Open Veins of Latin Amer­i­ca was banned under the mur­der­ous mil­i­tary dic­ta­tor­ships in Chile, Argenti­na and Uruguay alike, and Galeano him­self was dri­ven into exile under his country’s régime dur­ing the 1970s. In 2009 the book made inter­na­tion­al head­lines—and saw a major surge in sales — when Venezue­lan pres­i­dent Hugo Chávez per­son­al­ly pre­sent­ed Barack Oba­ma with a copy.

But while Open Veins was Galeano’s best-known work, his mag­num opus was a tril­o­gy titled Mem­o­ry of Fire. My friend Scott Sher­man cap­tures it beau­ti­ful­ly:

Unques­tion­ably Galeano’s mas­ter­work, Mem­o­ry of Fire is a kind of secret his­to­ry of the Amer­i­c­as, told in hun­dreds of kalei­do­scop­ic vignettes that res­ur­rect­ed the lives of campesinos and slaves, dic­ta­tors and scoundrels, poets and vision­ar­ies. Mem­oirs, nov­els, bits of poet­ry, folk­lore, for­got­ten trav­el books, eccle­si­as­ti­cal his­to­ries, revi­sion­ist mono­graphs, Amnesty Inr­na­tion­al reports — all of these sources con­sti­tut­ed the raw mate­r­i­al of Galeano’s sprawl­ing mosaic.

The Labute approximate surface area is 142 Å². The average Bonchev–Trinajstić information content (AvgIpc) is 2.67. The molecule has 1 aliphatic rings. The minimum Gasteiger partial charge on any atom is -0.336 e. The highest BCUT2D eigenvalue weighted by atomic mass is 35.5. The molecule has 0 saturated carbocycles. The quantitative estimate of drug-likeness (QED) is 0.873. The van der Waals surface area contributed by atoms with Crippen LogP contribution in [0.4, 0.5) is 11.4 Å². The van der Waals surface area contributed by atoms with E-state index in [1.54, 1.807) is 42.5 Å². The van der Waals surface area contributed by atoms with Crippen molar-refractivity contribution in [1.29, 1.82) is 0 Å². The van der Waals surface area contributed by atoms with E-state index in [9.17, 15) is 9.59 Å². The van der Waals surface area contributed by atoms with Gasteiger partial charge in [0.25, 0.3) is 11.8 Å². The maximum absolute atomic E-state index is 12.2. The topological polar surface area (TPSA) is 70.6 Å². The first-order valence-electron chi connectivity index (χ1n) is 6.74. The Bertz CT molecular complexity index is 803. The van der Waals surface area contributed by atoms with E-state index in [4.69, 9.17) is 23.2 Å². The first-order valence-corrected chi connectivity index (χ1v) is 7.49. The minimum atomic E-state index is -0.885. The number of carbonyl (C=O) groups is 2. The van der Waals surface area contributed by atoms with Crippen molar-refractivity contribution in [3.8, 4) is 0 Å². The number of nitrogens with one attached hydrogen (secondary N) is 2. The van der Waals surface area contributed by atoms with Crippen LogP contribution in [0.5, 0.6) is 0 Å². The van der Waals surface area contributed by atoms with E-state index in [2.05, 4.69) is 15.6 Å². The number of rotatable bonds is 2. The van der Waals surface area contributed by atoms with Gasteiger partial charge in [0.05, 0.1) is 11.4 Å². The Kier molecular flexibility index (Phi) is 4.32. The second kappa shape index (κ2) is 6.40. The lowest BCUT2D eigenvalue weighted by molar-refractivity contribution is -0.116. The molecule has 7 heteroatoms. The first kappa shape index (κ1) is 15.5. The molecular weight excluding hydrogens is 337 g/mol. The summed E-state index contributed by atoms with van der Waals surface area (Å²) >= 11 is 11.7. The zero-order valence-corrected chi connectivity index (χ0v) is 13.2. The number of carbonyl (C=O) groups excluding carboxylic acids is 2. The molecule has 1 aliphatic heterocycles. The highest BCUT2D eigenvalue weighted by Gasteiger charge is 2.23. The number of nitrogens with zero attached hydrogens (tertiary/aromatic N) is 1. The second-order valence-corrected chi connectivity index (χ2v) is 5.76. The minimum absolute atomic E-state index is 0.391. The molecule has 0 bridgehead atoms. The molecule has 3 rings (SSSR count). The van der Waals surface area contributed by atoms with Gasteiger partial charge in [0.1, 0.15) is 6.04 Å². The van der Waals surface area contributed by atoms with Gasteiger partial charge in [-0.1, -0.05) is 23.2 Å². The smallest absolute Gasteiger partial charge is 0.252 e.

Indeed, Galeano rivals such mas­ters of the fable as Kaf­ka,” the lit­er­ary crit­ic Michael Dir­da once wrote.

Galeano’s Book of Embraces occu­pies a spe­cial place in my heart, in part because it was a gift from my then-girl­friend, Deb­bie Bookchin. Our mutu­al love of Galeano was bond-form­ing. A Diego Rivera mur­al in words,” the lit­er­ary crit­ic John Leonard felic­i­tous­ly called it. I read it the way I read Adorno’s Min­i­ma Moralia (anoth­er book Deb­bie and I bond­ed over), sip­ping from its apho­risms here and there, drawn back in by its charms over years, decades now.